Hidden inside rolling garbage bins, an estimated $300 million worth of cash and jewels were carted out of an underground vault in Hatton Garden, London’s diamond district, in April 2015. Astonished Londoners called it “the perfect crime”—a theft carrying all the enterprising audacity of the Lufthansa heist at LaGuardia Airport on December 11, 1978. Lufthansa, though, was pulled off by the Mob. And so what if I told you that the Hatton Garden heist that captured the UK’s imagination was executed by an unlikely “ragtag gang” of seven retirees (some with health problems)? And that it took all the high-tech expertise of one of the world’s leading investigative firms to round up the thieves, who were, luckily for the authorities, a pack of “analog criminals in a digital world?” (Well, that and they were also done in by the missteps of the team’s befuddled bag man, a guy named “Billy the Fish” Lincoln.)
This is another enormously entertaining story by Mark Seal, one of my favorite writers.
For over a decade, gay men in San Francisco had to deal with near-constant grief as their friends, colleagues, and lovers succumbed to HIV. Now those who survived face another reason for sadness: their continued existence. Erin Allday spoke with man after man who were told they should live like their time was running thin. They quit jobs, gave up on saving, and now must face the consequences of those decisions with little help. Peter Greene summed up their struggle. “I’m the luckiest unlucky person in the world,” he said. “No one wants to be the last man standing.”
In 35 days, David Marannis and Robert Samuels zig-zagged across the United States in search of answers to a pair of deceptively simple questions: What’s happening in America? And what does it mean to be an American? This is an ambitious, four-part series that attempts to make sense of easily the strangest Presidential election season in American history that’s noteworthy, most of all, for its anger.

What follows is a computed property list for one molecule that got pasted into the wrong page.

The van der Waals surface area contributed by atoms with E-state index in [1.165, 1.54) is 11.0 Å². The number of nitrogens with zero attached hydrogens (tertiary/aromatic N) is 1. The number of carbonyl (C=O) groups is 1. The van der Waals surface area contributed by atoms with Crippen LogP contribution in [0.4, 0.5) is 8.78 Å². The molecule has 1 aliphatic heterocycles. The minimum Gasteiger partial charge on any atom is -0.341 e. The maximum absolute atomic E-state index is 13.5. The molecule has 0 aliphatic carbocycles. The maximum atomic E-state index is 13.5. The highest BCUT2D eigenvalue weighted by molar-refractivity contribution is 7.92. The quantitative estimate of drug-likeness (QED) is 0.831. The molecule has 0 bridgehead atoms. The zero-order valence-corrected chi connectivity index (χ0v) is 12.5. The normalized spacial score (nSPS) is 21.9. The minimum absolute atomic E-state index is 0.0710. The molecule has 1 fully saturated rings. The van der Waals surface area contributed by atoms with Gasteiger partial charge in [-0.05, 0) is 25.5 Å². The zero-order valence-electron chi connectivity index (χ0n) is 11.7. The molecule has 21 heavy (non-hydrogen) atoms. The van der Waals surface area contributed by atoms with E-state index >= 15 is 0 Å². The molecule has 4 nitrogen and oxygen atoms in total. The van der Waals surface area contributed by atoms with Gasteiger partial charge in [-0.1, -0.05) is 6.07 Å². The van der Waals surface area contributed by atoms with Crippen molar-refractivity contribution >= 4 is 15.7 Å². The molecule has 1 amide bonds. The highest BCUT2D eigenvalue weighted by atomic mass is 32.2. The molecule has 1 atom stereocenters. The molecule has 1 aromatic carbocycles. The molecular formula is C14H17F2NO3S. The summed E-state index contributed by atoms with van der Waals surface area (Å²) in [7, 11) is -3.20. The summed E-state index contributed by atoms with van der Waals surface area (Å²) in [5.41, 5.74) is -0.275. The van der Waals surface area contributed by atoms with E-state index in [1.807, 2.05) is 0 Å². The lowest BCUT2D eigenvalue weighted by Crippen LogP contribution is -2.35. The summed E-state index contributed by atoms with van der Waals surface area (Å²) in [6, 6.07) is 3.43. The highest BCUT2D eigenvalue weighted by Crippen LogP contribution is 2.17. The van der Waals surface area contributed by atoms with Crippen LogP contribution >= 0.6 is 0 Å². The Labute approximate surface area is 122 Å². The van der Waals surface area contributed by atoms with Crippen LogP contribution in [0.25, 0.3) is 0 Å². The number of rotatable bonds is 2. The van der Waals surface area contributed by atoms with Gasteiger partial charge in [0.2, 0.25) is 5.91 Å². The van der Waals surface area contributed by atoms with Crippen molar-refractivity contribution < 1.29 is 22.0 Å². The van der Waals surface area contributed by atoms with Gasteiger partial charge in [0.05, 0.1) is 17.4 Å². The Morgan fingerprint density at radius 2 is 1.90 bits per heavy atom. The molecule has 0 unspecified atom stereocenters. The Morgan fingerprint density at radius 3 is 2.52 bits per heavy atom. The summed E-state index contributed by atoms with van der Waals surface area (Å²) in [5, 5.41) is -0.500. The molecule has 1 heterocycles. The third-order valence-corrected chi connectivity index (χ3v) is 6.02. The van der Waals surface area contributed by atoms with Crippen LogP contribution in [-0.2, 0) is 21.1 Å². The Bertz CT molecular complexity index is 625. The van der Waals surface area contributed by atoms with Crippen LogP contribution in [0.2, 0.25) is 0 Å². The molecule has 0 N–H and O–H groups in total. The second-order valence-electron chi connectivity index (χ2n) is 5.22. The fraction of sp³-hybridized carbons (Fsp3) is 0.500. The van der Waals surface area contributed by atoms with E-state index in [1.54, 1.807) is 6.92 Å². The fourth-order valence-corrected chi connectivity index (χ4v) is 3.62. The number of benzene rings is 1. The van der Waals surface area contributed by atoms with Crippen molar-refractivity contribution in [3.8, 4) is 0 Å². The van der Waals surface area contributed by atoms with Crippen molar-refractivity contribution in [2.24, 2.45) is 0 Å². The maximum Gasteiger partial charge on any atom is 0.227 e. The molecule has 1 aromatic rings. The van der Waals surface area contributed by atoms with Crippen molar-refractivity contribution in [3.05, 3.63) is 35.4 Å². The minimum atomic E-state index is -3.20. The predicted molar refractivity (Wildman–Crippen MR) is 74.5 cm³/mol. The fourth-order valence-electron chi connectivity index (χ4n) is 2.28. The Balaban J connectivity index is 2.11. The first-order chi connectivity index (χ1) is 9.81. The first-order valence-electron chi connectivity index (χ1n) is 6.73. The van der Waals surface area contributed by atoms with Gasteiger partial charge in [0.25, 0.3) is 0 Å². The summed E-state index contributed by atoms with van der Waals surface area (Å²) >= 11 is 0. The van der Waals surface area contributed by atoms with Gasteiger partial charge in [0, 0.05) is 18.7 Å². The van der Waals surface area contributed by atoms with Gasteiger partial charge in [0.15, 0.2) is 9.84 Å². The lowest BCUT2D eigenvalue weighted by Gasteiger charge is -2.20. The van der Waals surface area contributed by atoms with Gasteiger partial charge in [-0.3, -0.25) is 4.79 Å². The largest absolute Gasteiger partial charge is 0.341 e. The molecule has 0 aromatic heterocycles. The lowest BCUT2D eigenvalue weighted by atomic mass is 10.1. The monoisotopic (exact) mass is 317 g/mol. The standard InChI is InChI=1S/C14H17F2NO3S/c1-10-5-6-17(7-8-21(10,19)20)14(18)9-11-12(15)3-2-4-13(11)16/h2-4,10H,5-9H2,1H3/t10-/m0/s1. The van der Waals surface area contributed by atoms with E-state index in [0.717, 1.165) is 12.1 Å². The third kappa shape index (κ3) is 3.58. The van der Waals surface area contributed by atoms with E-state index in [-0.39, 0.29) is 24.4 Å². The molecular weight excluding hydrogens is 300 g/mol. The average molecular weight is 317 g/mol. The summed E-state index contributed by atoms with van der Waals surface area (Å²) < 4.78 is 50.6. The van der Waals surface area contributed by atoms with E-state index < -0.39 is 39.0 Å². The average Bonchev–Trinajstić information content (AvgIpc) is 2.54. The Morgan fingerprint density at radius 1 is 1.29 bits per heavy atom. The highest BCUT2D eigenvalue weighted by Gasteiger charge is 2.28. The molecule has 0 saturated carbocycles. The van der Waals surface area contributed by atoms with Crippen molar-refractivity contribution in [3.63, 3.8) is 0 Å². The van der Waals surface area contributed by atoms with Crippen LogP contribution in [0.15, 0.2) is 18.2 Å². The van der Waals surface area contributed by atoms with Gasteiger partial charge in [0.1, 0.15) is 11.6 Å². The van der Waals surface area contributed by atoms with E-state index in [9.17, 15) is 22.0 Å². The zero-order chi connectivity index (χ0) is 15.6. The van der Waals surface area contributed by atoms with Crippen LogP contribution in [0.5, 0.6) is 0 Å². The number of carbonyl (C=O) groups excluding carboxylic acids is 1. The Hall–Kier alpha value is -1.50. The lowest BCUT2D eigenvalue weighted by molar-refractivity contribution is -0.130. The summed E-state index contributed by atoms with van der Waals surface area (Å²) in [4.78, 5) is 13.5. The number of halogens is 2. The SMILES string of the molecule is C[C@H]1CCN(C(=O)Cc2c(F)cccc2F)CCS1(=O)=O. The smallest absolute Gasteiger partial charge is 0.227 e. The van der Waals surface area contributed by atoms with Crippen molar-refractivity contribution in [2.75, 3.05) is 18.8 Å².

This is a story for those who only nod approvingly when they hear talk of private equity, money managers, and tax loopholes. Alec MacGillis will explain all of it with common language while pulling apart the push for a more sensible tax policy and exploring the people fighting for the loophole to stay.
With the Saints’ Drew Brees as its quarterback, AdvoCare is relying on sports to build a nutrition company juggernaut. But is AdvoCare selling false hope? An outstanding piece of work by my friend and colleague, Mina Kimes.
Modern day abolitionist Kevin Bales takes a dangerous trip to the Eastern Congo in order to show you how the slave economy is still very much alive, and how you might be unwittingly feeding it. He starts with an attention-grabbing lede: "It’s never a happy moment when you’re shopping for a tombstone."
If you fail, that’s OK. If you aren’t always made of grit, that’s OK, too. If you fall short of excellence now, it doesn’t mean you’ll never achieve excellence. Cody Delistraty explains. And here’s another outstanding piece about work, achievement and life goals, in The Economist.
It was the trial of the century, pitting the fundamentalists against the modernists as a public school teacher named John Scopes was prosecuted under a Tennessee state law banning the teaching of evolution in public schools. H.L. Mencken covered the event in 13 installments for his newspaper, the Baltimore Evening Sun, contributing 20,000 hilarious words to the case over the summer of 1925. Mencken took sides from the beginning, advising Scopes' attorney Clarence Darrow against prosecutor William Jennings Bryan, concluding his dispatches with this big swing: "On the one side was bigotry, ignorance, hatred, superstition, every sort of blackness that the human mind is capable of. On the other side was sense." Scopes lost the case, but Mencken and Darrow won in the court of public opinion.
Anger at Wall Street. Anger at Muslims. Anger at trade deals. Anger at Washington. Anger at police shootings of young black men. Anger at President Obama. Anger at Republican obstructionists. Anger about political correctness. Anger about the role of big money in campaigns. Anger about the poisoned water of Flint, Mich. Anger about deportations. Anger about undocumented immigrants. Anger about a career that didn’t go as expected. Anger about a lost way of life. Mob anger at groups of protesters in their midst. Specific anger and undefined anger and even anger about anger.
Across three decades, nothing much changes at NYC’s legendary Comedy Cellar (overseen by tough-as-nails booker Estee Adoram)—except the list of legends that has used the club as a launching pad just keeps growing.